tribal laundry

Apr 2019
6
San Francisco, CA
Does anyone have any thoughts on how tribal societies historically dealt with the question of clothing hygiene?

Did they have a lot of clothes that needed to be washed? Did they perhaps never wash the clothes? Did wash once a day? Would they wash once the big set of clean clothes gets exhausted? (or was there just one set of clothes for each person?). Did they combine personal hygiene with clothing hygiene?

Or is it like a leather jacket... just never gets washed? ?

I’m asking because I’m considering shifting to a system of doing small bits of laundry incrementally and like everyday, rather than a big pile once a week and a nightmare of folding stuff.
 
Feb 2019
833
Pennsylvania, US
By tribal, are you thinking like Native Americans? I know there are accounts of Native Americans being very hygienic, bathing daily in all weather (brrr), sweat lodge ceremonies were also followed by bathing... there were even certain plants they used that created a foaminess when crushed in water that acted a bit like soap.

I'm not sure what they did about their clothes, though... :think:

Historically, laundry was a grueling task... a good upper body work out but a GRUELING task. In the Victorian era, a woman could spent an entire day just ironing clean clothing. A Victorian laundry schedule could take up most of the week - starting Monday... soaking, agitating (by hand with a dolly stick or a washboard), scalding, rinsing, mangling (or wringing), drying, ironing... mending... sometimes you'd be rinsing and scalding several times.

Now it only takes a few hours to wash and dry clothing, fold it .... and a mere 7-10 business days for it to be taken folded from the laundry basket and put away. ;)
 
Apr 2019
6
San Francisco, CA
Oh, yeah about the word “tribal”. Perhaps that’s the wrong way to express it. I apologize if that was somehow offensive to anyone (in which case I’d love to learn better words). I just mean all the pre-industrial cultures, hunter gathers, nomadic societies. Could be in the Americas or anywhere else like Africa ... even Europe.

I know it will also depend on the climate and available sources of clothing materials, plus just normal cultural variability.

And perhaps also what the “lone wolves” out there do.
 
Apr 2019
6
San Francisco, CA
I’m particularly interested in their cadence of doing laundry, how often they do it, whether they have to do it at all like perhaps if their clothing is disposable in some way.

Or perhaps was there “the laundry person” doing everyone’s?
 
Aug 2016
977
US&A
Oh, yeah about the word “tribal”. Perhaps that’s the wrong way to express it. I apologize if that was somehow offensive to anyone (in which case I’d love to learn better words). I just mean all the pre-industrial cultures, hunter gathers, nomadic societies. Could be in the Americas or anywhere else like Africa ... even Europe.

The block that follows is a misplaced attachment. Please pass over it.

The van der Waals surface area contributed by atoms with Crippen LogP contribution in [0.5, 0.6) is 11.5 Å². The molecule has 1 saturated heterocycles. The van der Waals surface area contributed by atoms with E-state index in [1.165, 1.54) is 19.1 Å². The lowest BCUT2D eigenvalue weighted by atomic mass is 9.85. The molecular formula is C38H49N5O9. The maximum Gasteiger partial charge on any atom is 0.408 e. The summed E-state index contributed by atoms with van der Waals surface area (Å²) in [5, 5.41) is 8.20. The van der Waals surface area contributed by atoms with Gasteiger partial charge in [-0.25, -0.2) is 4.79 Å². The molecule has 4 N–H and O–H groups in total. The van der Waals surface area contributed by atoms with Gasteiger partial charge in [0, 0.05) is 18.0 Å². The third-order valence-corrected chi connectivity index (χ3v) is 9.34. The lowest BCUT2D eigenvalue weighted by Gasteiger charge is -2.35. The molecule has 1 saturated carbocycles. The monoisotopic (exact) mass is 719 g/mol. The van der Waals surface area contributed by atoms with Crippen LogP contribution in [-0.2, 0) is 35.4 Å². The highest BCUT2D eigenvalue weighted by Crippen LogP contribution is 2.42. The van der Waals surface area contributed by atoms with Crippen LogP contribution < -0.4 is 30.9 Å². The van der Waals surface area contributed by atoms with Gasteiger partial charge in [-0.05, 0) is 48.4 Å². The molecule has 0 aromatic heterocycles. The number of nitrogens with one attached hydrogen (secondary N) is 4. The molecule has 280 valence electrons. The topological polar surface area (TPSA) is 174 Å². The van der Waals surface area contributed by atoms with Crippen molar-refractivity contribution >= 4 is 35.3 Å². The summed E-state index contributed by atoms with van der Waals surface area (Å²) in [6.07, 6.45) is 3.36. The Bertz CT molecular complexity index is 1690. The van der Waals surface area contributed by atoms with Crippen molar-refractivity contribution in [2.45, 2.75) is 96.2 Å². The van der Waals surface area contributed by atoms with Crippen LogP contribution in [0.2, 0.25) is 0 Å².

I know it will also depend on the climate and available sources of clothing materials, plus just normal cultural variability.

And perhaps also what the “lone wolves” out there do.
I'm pretty sure nobody but triggered SJWs care, and they're 99% white-as-snow anyway.

I am curious about this too. I haven't seen many traditional costumes that make use of cloth outside of pre-columbian Mesoamericans and the Inca. Most indians were hunter-gatherers and wore leather and fur since they were readily available and didn't take as much time to make as cloth.
 
Apr 2019
6
San Francisco, CA
@RidiculousName Thanks. I think I must be an SJW then (I had to look that up ?), because I guess I feel for people who get labeled something a bit imprecise...

I’m not necessarily just thinking about “cloth”. Any material, really.
 
May 2009
1,315
Depends on the tribal culture. In some cases religious beliefs were a factor. The Mongols, for example, never washed anything--their clothes, their bodies, nothing--because they had taboos against messing around with water (there was also a religious connection between water and lightning that made them nervous). They just wore their clothes (mostly made of felt, fur, skins, and some imported silk if they were lucky) until they wore out.
 

specul8

Ad Honorem
Oct 2016
3,378
Australia
Oh, yeah about the word “tribal”. Perhaps that’s the wrong way to express it. I apologize if that was somehow offensive to anyone (in which case I’d love to learn better words). I just mean all the pre-industrial cultures, hunter gathers, nomadic societies. Could be in the Americas or anywhere else like Africa ... even Europe.

I know it will also depend on the climate and available sources of clothing materials, plus just normal cultural variability.

And perhaps also what the “lone wolves” out there do.
You mean like a feral friend I have .... he took his long pants off when we went swimming and ... they didnt just collapse onto the ground in a heap ... they sorta half stood up by themselves . :eek:

Another guy, traveling in India was watching these guys do laundry in a river, by thrashing the clothes on a rock. His shirt was filthy so he thought ..... and gave them a trifle to wash it ... which they where happy to do . It came back very clean and he put it on and .... " Hey ! All my buttons are smashed ! " Indian looked at it " Oh dear, plastic buttons ! Not to worry , we can easily fix ! In town there are plenty women who sell you wood buttons and sew them on for you properly . " :D
 
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